My books have reached a critical mass. They’re spilling over the carpet, lent on each other like the lintels of Stonehenge and hiding in the spider space under the bookshelves. Some have even mounted a break- away movement, stacked like a siege engines beside the bed.
Something has to be done.
Him-in-the-Office has moved out into his glorified shed behind the garage. The old office was empty, abandoned, unloved. Bless him, he paints it, he varnishes the computer-chair-scuffed floor and best of all, installs three whopping great big bookshelves.
Simply move my books in and Bob’s your uncle, (or Charley’s your aunt or whatever). Ah. Which books to move?
Now the sitting room shelves largely consist of the sea collection. Hundreds of them: diving guides, sailing yarns,whales, shark-spotting guides, mermaids. Oh and Venice and the arty outsize jobbies. So I move Venice out to the new shelves and move some children’s books about the sea down from my study. Fine. Though I might need them.
Still too many books upstairs.
I move the loose canons, the stacked sets, the-slotted-in-sideways-on-top-ones. Good.
How to organise? By author – no chance. I’ve got a blog to write!
Subject matter then. Promising: plenty of genres – gothic spooky horror things, folklore and fantasy, maps and pub walks. Should I move ‘Mortlock’ into its section – or leave it on top of the bedside radio? Where does ‘Tall Story’ go? Odd bits. Hang on, I haven’t read all of these.
Mustn’t start reading – mustn’t look at Philip Ardagh’s Book of Absolutely Useless Lists – it’s a time machine. Discipline – stick to your brief, woman. And what was that exactly? Reorganise the so-and-so books.
M. A. stuff, that needs to be in the study. Easy. And all the how-tos, and the other reference books I might just need. Oh – I put the folklore downstairs. Clump, clump, clump. Right – kids’ upstairs, adults down. Seems reasonable. Not enough room – or rather the wrong sort of room. Some are outsize and won’t fit in the new shelves anyway.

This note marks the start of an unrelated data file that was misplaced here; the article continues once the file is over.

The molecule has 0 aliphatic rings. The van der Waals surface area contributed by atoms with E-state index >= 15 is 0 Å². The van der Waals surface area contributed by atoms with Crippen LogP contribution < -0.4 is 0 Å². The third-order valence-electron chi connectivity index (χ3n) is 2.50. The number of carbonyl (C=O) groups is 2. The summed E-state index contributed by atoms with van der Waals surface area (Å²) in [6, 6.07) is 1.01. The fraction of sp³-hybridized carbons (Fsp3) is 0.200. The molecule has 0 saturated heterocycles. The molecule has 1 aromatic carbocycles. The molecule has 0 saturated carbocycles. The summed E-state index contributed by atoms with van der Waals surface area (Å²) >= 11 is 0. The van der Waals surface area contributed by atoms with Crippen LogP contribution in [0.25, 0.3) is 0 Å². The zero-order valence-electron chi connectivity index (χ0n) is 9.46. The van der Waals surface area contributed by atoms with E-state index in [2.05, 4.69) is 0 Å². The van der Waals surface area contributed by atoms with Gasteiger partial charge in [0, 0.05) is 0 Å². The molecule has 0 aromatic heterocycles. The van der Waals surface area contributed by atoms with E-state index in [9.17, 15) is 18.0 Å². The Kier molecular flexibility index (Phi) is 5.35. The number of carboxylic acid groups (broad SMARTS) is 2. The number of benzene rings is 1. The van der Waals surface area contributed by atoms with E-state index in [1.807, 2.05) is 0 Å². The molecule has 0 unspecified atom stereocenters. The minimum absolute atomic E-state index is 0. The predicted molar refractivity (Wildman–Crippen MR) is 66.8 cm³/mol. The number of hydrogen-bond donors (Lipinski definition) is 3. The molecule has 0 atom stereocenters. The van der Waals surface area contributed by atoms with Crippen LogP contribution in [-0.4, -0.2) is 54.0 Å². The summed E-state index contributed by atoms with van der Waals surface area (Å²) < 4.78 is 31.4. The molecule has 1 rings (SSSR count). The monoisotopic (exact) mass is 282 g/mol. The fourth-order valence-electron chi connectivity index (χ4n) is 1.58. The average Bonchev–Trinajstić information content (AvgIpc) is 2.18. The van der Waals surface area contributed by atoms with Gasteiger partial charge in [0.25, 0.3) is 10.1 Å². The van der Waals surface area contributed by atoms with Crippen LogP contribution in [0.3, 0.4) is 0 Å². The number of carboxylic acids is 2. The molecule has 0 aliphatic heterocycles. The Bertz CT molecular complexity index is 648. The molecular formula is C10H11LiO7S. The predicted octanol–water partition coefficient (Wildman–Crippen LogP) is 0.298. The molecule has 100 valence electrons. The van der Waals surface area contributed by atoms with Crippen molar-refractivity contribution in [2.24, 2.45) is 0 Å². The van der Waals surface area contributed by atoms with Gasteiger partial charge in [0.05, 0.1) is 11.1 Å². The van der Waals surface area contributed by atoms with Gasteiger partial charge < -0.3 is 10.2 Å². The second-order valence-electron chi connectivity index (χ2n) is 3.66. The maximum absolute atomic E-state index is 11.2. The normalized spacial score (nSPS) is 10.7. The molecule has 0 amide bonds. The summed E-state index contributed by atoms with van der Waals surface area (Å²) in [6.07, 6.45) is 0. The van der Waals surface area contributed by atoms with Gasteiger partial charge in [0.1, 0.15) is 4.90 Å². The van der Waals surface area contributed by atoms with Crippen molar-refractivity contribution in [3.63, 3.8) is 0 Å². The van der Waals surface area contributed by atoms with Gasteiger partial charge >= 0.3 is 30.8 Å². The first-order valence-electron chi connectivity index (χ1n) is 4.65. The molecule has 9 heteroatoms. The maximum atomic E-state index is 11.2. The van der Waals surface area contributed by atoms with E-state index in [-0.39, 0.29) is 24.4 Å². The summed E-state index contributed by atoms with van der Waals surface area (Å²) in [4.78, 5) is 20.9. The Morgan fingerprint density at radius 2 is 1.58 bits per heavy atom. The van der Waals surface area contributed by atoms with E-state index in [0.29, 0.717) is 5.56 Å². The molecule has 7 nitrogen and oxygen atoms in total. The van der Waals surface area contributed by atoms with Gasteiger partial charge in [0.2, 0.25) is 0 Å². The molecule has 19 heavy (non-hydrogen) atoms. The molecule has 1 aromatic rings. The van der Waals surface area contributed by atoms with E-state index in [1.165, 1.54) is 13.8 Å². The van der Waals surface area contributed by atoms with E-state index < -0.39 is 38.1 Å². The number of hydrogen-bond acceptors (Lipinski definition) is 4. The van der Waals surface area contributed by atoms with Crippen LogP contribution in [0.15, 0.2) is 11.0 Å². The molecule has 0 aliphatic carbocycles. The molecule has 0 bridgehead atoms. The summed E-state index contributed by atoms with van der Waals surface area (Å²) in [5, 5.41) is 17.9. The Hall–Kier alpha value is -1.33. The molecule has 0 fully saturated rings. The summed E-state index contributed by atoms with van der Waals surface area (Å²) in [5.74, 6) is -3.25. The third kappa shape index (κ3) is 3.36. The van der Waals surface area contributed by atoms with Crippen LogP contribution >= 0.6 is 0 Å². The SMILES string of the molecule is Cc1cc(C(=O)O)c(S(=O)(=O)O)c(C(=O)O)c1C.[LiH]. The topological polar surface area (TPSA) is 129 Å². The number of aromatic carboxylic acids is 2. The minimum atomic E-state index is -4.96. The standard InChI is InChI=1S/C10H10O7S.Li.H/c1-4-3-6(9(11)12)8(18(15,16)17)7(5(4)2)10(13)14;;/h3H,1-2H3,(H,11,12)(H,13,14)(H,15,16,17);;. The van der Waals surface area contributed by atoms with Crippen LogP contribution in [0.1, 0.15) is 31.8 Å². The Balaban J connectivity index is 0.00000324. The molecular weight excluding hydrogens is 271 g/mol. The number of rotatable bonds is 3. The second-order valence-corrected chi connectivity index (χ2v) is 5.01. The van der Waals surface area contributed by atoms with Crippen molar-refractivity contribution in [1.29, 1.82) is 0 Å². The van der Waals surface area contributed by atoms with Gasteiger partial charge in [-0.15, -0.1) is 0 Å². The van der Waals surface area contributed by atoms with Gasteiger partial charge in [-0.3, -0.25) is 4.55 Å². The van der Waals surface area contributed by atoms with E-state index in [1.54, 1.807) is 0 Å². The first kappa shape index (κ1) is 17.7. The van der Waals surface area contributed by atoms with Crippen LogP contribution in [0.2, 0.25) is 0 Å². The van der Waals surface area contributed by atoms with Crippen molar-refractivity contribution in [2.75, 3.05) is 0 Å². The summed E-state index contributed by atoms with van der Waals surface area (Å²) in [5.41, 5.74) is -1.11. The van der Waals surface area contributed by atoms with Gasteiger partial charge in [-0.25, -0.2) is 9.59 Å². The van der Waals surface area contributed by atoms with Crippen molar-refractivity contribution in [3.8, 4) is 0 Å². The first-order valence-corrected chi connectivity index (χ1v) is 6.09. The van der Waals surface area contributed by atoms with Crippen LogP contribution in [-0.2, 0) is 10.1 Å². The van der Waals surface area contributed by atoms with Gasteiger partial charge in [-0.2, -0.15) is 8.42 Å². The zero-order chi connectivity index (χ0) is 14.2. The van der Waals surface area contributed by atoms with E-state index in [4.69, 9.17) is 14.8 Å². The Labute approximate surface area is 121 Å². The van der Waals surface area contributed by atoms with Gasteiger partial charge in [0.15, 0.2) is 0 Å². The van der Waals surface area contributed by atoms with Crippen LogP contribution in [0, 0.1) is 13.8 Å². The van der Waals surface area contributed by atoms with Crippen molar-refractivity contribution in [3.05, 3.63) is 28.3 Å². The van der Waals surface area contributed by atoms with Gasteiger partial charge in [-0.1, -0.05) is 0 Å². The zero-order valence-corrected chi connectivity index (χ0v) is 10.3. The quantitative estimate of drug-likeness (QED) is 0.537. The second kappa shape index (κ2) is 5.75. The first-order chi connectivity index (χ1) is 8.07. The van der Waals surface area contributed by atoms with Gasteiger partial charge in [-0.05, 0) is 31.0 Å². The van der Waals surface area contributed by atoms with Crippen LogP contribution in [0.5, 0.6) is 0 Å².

Read and unread? Possibly – but I’m not sure which ones Him-in-the-Office has read. And I am not having all his Sharpes downstairs. Bad enough seeing my Tolkien addiction revealed in all its Numenorean glory.
I try grabbing random books and shoving them on the shelves any old how.
There aren’t many places you’ll see Meg Rossoff next to Stephenie Meyer.
Aaargh. I give up.
I go down into the village. I buy some fresh bread, some little cork feet to stop the book ends scratching my shiny new shelves and pop in the charity shops.. and buy more books.
Mortlock should be placed on a specially built shrine in the corner of your room…
Well, it is all by itself on top of the radio right by my bedside!Couldn’t really be more accessible.
I love rearranging books! I do them accoriding to size. Apart from my collection of signed books. And my research books. Oh, and the pile I haven’t read yet. Actually, I think I have the same problem as you . . .
Enjoy your new books!
It really is quite a (pleasant) challenge. My sea books for example: organise by theme ( whales , dolphins, sailing, diving) but ignore whether fact or fiction? Or go by region, or by age-range? And I’m constantly referring to some – but others may be needed for further projects. I expect there is no definitive answer.
Didnt some chap called Melvil design a system just for this?
Probably, oh Son No.2.
And Mr Dewey.
Empty bookshelves waiting for the filling – joy of joys!!!
Indeed it is. Though a person needs a bob or two to do it with.
that looks wonderful! there are never enough shelves. we went into the business of renting out a holiday cottage as a cover for finding a place to store our books.
I suppose you could say the same for us , only we live in our holiday home now!
Complete randomness and chaos is required in any collection. Too much time is wasted on maintaining order, time better spent writing, drinking etc. And when the time comes to find said book, you’ll generally come across something else which will either be much more relevant or interesting that’ll inspire a new direction and spark creative thought. Well that’s just my theory.
You make a very valid point about serendipity, Gav.
Mmm- complete randomness, though. Isn’t art/life about the balance between chaos and order? If I need to find a particular book, it helps if I can lay my hands on it without too much faff.
I’m no good for advice love, mine go straight back to the Lions bookshop for replacement LOL x
Mine come from BHF, The Hospice, Cat and Rabbit Protection Society, Cancer Research, Children’s Sciety, Oxfam & Barnardo’s with occasional forays into the dump bins!
I read of someone with the same dilemma who after going through various permutations eventually thought stuff it and arranged them by colour of spine. Because why not. She said it led to some great juxtapositions and also to the rediscovery of long forgotten treasures…
Thanks Meg – I could try that. I appreciate you making the time to comment.